John Dixon and Fervor Records Honor Arizona Music History with New Scholarship FundEXPAND
Jim Louvau

John Dixon and Fervor Records Honor Arizona Music History with New Scholarship Fund

Longtime local DJ and Arizona music historian John Dixon — best known around town as Johnny D. — recently founded the Floyd and Mary Ramsey Annual Scholarship Fund.

The $10,000 gift will benefit the Phoenix Conservatory of Music (PCM), which will receive the first check at a concert event showcasing conservatory students on Sunday, May 6.

The Ramseys, who were very active in the 1950s through the ’70s, owned the legendary studio Audio Recorders of Arizona, which worked with players including Waylon Jennings and Duane Eddy. The couple also owned a group of record labels and publishing entities that they sold to Dixon a couple of decades back.

The monetization of those acquisitions started happening in a big way 11 years ago when Dixon teamed up with Fervor Records.

The locally based label is owned by David Hilker and Jeff Freundlich, and has found success licensing music for TV shows, movies, and ad campaigns.

“We have had recent licensing on shows like Billions, NCIS L.A., and Smilf,” Freundlich says. “That’s not all we do — we have indie bands, heritage artists, and more — but the licensing is important.”

It’s a way to get artists exposure to millions of viewers, and thereby introduce their music to potential new fans. “It’s been a really successful vehicle,” Freundlich adds.

In this case, they’re exposing a slew of bands from Arizona’s musical archives, giving them a new life.
Like Dixon, the Fervor pair is excited to honor the Ramseys.

“They were trailblazing entrepreneurs and music pioneers, and so far ahead of the curve in so many ways in the music business,” Hilker says. “Because of their insight and forethought to how to structure deals on this music, it really allows us to do all the things that we can do with it today. There’s lots of rights associated with music, and they were very smart about how they could benefit these songwriters and artists in the long run.”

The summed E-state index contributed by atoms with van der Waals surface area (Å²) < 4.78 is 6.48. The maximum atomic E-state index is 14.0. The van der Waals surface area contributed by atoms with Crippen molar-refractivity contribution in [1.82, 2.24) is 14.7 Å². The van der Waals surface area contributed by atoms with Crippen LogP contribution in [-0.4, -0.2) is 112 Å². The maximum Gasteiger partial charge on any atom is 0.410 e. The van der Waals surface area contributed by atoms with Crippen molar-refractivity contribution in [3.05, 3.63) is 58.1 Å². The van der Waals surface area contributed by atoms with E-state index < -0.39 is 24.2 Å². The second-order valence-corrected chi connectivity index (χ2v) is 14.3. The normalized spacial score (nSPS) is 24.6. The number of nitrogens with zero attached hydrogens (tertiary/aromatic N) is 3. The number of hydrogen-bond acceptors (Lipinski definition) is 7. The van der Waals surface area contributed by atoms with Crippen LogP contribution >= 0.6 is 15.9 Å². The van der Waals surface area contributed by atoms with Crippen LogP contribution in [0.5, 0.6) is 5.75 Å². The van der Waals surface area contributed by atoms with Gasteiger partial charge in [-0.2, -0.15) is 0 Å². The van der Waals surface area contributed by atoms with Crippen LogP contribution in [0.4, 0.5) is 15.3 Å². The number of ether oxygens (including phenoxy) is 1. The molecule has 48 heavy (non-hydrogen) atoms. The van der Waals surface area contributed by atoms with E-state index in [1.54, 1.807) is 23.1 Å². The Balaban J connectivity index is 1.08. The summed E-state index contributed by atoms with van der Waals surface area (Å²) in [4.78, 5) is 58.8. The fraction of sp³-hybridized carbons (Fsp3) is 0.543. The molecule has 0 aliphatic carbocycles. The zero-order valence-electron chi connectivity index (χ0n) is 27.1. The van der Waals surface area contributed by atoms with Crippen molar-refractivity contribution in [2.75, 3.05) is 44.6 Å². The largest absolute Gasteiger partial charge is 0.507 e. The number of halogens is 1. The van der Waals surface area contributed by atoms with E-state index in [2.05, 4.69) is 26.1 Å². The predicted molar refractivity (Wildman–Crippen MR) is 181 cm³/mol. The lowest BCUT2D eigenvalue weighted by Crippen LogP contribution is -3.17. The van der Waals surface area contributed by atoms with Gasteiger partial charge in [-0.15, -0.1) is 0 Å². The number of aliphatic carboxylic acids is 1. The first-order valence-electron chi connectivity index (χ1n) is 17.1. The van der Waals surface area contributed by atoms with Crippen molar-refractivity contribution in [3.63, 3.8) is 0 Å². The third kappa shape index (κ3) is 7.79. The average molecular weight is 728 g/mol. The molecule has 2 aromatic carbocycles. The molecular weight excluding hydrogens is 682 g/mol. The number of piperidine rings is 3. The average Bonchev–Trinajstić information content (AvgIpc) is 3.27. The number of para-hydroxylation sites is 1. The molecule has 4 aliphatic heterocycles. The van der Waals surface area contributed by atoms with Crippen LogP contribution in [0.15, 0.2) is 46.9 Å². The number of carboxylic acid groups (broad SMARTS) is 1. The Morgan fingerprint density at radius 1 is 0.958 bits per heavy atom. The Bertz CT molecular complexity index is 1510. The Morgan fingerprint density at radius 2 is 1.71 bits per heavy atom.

Fervor and Dixon have seen a lot of success through licensing these old tracks, which got Dixon thinking about how he could give back to the arts in Arizona.

Part of this union between Dixon and Fervor includes the label taking over the management of this fund as part of Dixon’s legacy. “We think it’s a great way to give back to the community,” Hilker says, “and we’re glad to be a part of it.”

Donating the funds to the Phoenix Conservatory of Music appealed to Dixon because of the outreach they do in area schools.

“In addition to all of the programs they offer, it’s so important that they’re going into the schools,” Dixon says. “I grew up in the era when music lessons in school were part of the curriculum, and now there’s just so many cutbacks and the arts are continuously getting whacked back. I love this part of what they do, and I thought it would be a great way to invest this money.”

Dixon says he feels blessed by the success the licensing has afforded him. He also gives money from the licensing proceeds to family members.

“It’s allowed me to do other music projects,” he says, “like CD releases that I sell at local record stores and on eBay. And while I’ve been doing that a long time, I felt like it was time to honor Floyd and Mary. They were very important to the history of Phoenix music.”

The 2018 College Preparatory Program Scholarship Celebration Concert takes place from 5 to 7 p.m. on Sunday, May 6, at the Salvation Army KROC Performance Center, 1375 East Broadway Road. Tickets are $10.

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